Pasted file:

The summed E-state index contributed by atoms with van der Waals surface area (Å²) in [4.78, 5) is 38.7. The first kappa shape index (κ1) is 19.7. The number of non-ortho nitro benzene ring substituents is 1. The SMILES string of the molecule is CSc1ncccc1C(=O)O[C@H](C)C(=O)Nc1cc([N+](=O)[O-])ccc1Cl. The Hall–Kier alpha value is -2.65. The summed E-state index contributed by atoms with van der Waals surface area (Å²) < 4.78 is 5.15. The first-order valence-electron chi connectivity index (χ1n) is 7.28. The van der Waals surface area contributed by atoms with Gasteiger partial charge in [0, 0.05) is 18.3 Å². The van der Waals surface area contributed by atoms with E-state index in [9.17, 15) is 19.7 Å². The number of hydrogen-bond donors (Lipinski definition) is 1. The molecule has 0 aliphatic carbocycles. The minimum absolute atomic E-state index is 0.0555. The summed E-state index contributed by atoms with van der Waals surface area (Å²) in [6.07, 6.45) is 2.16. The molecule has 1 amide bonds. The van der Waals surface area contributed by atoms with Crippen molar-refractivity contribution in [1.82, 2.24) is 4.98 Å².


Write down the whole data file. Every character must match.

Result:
The summed E-state index contributed by atoms with van der Waals surface area (Å²) in [4.78, 5) is 38.7. The first kappa shape index (κ1) is 19.7. The number of non-ortho nitro benzene ring substituents is 1. The SMILES string of the molecule is CSc1ncccc1C(=O)O[C@H](C)C(=O)Nc1cc([N+](=O)[O-])ccc1Cl. The Hall–Kier alpha value is -2.65. The summed E-state index contributed by atoms with van der Waals surface area (Å²) < 4.78 is 5.15. The first-order valence-electron chi connectivity index (χ1n) is 7.28. The van der Waals surface area contributed by atoms with Gasteiger partial charge in [0, 0.05) is 18.3 Å². The van der Waals surface area contributed by atoms with E-state index in [9.17, 15) is 19.7 Å². The number of hydrogen-bond donors (Lipinski definition) is 1. The molecule has 0 aliphatic carbocycles. The minimum absolute atomic E-state index is 0.0555. The summed E-state index contributed by atoms with van der Waals surface area (Å²) in [6.07, 6.45) is 2.16. The molecule has 1 amide bonds. The van der Waals surface area contributed by atoms with Crippen molar-refractivity contribution in [1.82, 2.24) is 4.98 Å².